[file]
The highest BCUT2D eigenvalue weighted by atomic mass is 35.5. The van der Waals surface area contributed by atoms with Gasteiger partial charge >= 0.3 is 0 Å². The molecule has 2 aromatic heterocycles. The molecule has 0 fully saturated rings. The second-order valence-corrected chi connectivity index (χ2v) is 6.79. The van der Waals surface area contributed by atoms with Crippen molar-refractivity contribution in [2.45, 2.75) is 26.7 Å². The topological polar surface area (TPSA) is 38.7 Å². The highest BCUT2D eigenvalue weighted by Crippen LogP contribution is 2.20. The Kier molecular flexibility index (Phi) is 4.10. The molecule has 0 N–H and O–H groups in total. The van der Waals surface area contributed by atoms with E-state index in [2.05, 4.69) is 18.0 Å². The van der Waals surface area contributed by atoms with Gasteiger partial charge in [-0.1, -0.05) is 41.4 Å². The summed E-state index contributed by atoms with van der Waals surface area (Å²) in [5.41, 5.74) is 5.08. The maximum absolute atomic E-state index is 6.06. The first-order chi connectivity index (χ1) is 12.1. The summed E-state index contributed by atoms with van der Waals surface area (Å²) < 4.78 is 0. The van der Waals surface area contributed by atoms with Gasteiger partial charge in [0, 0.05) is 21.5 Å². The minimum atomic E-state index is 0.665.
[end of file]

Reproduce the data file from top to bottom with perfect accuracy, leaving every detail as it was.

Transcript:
The highest BCUT2D eigenvalue weighted by atomic mass is 35.5. The van der Waals surface area contributed by atoms with Gasteiger partial charge >= 0.3 is 0 Å². The molecule has 2 aromatic heterocycles. The molecule has 0 fully saturated rings. The second-order valence-corrected chi connectivity index (χ2v) is 6.79. The van der Waals surface area contributed by atoms with Crippen molar-refractivity contribution in [2.45, 2.75) is 26.7 Å². The topological polar surface area (TPSA) is 38.7 Å². The highest BCUT2D eigenvalue weighted by Crippen LogP contribution is 2.20. The Kier molecular flexibility index (Phi) is 4.10. The molecule has 0 N–H and O–H groups in total. The van der Waals surface area contributed by atoms with E-state index in [2.05, 4.69) is 18.0 Å². The van der Waals surface area contributed by atoms with Gasteiger partial charge in [-0.1, -0.05) is 41.4 Å². The summed E-state index contributed by atoms with van der Waals surface area (Å²) in [5.41, 5.74) is 5.08. The maximum absolute atomic E-state index is 6.06. The first-order chi connectivity index (χ1) is 12.1. The summed E-state index contributed by atoms with van der Waals surface area (Å²) < 4.78 is 0. The van der Waals surface area contributed by atoms with Gasteiger partial charge in [0, 0.05) is 21.5 Å². The minimum atomic E-state index is 0.665.